What is Carnivalesque Films?
Carnivalesque Films produces stories with the raw sensibilities of aesthetics, experience, and sound while framing the variations in between fiction and nonfiction. Visually kaleidoscopic, our films mash together contrasting styles and jarring images, intentionally violating accepted rules of perfect cuts, standard lighting, and conventional storytelling. In real life, people behave irrationally, succumbing to madness and sometimes self-destruction while pursuing their desires. Carnivalesque Films acknowledges these desires by exploring them as complicated literature. Sometimes these complicated desires are told from a character's point of view, other times the desire itself is the story.
What does “carnivalesque” mean?
Mikhail Bakhtin, a Russian literary critic, coined the term “carnivalesque” in a book he wrote in 1968 titled “Rabelais and His World.” Bakhtin lived under the Soviet rule of Stalin who prohibited open critiques of authority (in fact, Bakhtin was arrested for doing so in 1929; he spent ten years in exile). Bakhtin resorted to a poetic means of telling stories that focused more on lyricism, literature and laughter as strategies of resistance.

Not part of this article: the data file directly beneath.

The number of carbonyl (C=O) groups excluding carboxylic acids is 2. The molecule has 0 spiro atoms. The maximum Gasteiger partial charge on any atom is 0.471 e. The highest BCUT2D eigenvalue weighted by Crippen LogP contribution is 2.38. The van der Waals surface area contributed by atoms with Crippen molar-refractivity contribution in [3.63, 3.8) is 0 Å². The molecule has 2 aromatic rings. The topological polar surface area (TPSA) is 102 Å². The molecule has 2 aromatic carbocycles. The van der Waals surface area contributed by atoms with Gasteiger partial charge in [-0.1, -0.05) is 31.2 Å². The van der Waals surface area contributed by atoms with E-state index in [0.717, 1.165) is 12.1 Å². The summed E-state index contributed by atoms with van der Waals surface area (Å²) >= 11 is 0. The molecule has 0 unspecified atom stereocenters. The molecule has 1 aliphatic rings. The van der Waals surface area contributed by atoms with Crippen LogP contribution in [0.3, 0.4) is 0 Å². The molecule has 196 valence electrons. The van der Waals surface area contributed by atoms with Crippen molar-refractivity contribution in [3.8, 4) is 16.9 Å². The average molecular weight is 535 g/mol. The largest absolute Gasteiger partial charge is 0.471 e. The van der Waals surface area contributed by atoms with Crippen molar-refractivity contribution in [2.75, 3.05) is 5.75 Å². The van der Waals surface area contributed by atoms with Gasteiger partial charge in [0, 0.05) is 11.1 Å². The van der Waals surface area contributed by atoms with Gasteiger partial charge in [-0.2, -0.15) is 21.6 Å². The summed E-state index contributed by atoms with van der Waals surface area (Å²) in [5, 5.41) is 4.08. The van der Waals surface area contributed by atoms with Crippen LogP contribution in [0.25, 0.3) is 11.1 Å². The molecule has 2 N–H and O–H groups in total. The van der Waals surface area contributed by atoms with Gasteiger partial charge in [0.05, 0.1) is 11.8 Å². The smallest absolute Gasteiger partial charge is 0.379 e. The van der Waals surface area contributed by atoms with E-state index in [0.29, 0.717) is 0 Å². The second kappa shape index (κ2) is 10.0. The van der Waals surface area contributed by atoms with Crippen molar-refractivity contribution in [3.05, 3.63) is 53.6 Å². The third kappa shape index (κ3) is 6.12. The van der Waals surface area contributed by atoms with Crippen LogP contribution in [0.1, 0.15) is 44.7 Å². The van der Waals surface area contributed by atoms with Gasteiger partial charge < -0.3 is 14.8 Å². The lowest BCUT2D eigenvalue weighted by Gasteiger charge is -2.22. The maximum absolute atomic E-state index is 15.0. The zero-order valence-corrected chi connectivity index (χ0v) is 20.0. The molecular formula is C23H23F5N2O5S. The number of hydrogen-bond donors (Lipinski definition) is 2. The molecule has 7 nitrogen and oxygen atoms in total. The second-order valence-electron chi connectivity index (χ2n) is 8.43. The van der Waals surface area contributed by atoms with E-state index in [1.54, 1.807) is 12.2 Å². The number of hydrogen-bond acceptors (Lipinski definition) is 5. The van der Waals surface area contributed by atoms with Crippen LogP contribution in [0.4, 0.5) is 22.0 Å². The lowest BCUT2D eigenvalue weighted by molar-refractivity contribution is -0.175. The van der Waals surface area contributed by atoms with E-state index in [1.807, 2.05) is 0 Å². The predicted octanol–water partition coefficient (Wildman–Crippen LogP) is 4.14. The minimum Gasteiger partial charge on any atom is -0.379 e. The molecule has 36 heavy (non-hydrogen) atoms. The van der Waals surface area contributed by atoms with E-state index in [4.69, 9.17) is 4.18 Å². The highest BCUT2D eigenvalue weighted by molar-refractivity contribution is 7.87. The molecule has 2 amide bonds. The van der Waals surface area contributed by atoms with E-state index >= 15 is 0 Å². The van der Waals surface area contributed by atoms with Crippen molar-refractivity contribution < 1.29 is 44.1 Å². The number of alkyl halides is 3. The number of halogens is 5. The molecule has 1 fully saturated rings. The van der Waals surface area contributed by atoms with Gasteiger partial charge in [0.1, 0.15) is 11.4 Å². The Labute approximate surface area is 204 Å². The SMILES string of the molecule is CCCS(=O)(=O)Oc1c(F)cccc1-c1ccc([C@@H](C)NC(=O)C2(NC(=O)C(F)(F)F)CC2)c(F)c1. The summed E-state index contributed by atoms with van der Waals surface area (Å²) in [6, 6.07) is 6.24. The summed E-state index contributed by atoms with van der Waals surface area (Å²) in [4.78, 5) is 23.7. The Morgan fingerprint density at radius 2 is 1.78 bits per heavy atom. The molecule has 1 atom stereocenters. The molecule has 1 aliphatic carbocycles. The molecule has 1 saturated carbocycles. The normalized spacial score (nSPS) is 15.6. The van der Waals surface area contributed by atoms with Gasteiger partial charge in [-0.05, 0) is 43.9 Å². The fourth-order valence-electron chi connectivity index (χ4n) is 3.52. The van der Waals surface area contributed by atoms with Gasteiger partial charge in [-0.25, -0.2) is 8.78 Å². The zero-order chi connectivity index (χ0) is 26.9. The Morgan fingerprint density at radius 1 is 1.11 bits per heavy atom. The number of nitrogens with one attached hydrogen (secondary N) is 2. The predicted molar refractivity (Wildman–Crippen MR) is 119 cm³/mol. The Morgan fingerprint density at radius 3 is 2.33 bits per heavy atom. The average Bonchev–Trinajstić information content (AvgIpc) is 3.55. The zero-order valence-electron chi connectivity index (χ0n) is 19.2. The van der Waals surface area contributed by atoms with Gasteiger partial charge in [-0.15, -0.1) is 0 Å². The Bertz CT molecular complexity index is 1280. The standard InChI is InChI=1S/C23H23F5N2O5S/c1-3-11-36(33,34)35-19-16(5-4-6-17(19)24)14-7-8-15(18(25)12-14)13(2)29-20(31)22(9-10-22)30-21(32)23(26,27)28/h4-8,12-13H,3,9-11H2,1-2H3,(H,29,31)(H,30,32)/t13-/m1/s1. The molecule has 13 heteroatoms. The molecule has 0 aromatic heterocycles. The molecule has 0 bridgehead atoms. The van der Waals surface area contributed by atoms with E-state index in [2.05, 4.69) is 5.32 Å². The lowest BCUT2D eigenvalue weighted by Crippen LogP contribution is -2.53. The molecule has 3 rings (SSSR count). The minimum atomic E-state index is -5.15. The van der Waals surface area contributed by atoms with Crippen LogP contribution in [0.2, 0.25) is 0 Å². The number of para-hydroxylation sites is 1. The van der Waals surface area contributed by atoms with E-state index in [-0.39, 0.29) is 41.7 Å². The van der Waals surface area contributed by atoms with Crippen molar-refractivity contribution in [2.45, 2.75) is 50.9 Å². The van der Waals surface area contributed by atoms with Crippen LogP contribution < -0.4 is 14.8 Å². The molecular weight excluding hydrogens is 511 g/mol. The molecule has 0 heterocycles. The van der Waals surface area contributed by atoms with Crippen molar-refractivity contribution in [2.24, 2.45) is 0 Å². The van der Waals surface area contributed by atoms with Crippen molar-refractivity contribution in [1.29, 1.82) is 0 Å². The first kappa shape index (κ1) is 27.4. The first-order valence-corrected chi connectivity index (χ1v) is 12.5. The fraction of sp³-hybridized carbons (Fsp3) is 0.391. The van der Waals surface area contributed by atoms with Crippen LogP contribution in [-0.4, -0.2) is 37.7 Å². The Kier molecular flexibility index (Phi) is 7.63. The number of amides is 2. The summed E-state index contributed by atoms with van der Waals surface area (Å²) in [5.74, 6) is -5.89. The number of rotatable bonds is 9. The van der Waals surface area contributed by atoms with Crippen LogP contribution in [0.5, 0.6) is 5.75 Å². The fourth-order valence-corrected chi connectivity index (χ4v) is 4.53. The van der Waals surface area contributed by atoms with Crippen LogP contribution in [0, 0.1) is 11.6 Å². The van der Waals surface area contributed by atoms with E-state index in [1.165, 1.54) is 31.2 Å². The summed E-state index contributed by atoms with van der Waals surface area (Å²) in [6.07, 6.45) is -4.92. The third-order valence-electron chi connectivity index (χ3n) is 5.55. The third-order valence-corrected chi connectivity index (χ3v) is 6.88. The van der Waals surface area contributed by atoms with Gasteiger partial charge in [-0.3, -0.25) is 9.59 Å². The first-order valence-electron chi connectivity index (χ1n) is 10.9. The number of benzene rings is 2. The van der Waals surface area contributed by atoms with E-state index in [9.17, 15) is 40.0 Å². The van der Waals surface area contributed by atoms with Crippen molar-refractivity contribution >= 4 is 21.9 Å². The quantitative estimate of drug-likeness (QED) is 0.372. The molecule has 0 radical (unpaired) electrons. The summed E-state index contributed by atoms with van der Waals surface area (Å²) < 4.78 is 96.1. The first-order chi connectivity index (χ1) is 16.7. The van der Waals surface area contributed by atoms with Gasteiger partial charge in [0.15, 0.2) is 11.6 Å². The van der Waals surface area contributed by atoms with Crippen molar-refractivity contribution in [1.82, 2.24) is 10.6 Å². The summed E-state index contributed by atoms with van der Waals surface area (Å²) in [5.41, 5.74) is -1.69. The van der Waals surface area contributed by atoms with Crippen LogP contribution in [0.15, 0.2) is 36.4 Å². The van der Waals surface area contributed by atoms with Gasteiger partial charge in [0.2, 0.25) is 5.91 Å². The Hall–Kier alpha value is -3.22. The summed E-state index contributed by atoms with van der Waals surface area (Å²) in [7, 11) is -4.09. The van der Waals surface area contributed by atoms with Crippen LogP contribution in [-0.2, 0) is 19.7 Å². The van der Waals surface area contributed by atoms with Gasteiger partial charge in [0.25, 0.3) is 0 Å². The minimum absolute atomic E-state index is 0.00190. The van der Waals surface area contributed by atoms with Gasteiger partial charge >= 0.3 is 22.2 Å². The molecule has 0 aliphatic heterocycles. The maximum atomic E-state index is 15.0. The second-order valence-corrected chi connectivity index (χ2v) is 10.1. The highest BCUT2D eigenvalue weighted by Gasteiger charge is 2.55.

How can I help bring your films to audiences?
Simply send us an e-mail and let us know what you have in mind. I'm certain we can work out a solution: firstname.lastname@example.org. You can also find us on Facebook.
Carnivalesque has screened their films in Sundance, SXSW, Rotterdam, Toronto, Visions du Reel, Vienna, Tribeca, Hot Docs, Human Rights Watch, IDFA, CPH: DOX, Rome, and the Museum of Modern Art. The Sundance Channel, PBS (POV), BBC, ARTE, DR, Documentary Channel, Link TV, Free Speech TV, NHK, Current TV, Scandinavian, New Zealand, European, Middle Eastern, and Australian television stations have broadcast their movies.